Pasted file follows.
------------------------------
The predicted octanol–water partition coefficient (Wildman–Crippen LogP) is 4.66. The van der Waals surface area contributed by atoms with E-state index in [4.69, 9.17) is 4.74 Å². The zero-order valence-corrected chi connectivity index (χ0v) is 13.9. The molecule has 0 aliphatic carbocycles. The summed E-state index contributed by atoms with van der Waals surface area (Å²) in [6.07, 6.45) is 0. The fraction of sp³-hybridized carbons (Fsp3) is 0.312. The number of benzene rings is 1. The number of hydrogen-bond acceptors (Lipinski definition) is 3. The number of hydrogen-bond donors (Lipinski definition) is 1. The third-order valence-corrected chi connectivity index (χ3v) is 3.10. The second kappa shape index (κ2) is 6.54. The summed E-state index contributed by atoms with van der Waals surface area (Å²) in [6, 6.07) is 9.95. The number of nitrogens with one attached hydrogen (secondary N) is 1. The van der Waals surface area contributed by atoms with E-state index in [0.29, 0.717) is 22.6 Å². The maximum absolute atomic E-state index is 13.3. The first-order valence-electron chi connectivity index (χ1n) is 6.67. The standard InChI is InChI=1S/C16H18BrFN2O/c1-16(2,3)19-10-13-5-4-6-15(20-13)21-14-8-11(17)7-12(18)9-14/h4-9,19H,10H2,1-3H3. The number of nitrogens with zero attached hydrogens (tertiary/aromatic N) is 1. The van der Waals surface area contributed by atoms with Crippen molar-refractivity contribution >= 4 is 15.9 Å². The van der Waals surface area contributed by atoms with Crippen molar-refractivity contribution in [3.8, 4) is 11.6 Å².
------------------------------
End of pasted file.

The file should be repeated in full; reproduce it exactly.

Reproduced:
The predicted octanol–water partition coefficient (Wildman–Crippen LogP) is 4.66. The van der Waals surface area contributed by atoms with E-state index in [4.69, 9.17) is 4.74 Å². The zero-order valence-corrected chi connectivity index (χ0v) is 13.9. The molecule has 0 aliphatic carbocycles. The summed E-state index contributed by atoms with van der Waals surface area (Å²) in [6.07, 6.45) is 0. The fraction of sp³-hybridized carbons (Fsp3) is 0.312. The number of benzene rings is 1. The number of hydrogen-bond acceptors (Lipinski definition) is 3. The number of hydrogen-bond donors (Lipinski definition) is 1. The third-order valence-corrected chi connectivity index (χ3v) is 3.10. The second kappa shape index (κ2) is 6.54. The summed E-state index contributed by atoms with van der Waals surface area (Å²) in [6, 6.07) is 9.95. The number of nitrogens with one attached hydrogen (secondary N) is 1. The van der Waals surface area contributed by atoms with E-state index in [0.29, 0.717) is 22.6 Å². The maximum absolute atomic E-state index is 13.3. The first-order valence-electron chi connectivity index (χ1n) is 6.67. The standard InChI is InChI=1S/C16H18BrFN2O/c1-16(2,3)19-10-13-5-4-6-15(20-13)21-14-8-11(17)7-12(18)9-14/h4-9,19H,10H2,1-3H3. The number of nitrogens with zero attached hydrogens (tertiary/aromatic N) is 1. The van der Waals surface area contributed by atoms with Crippen molar-refractivity contribution >= 4 is 15.9 Å². The van der Waals surface area contributed by atoms with Crippen molar-refractivity contribution in [3.8, 4) is 11.6 Å².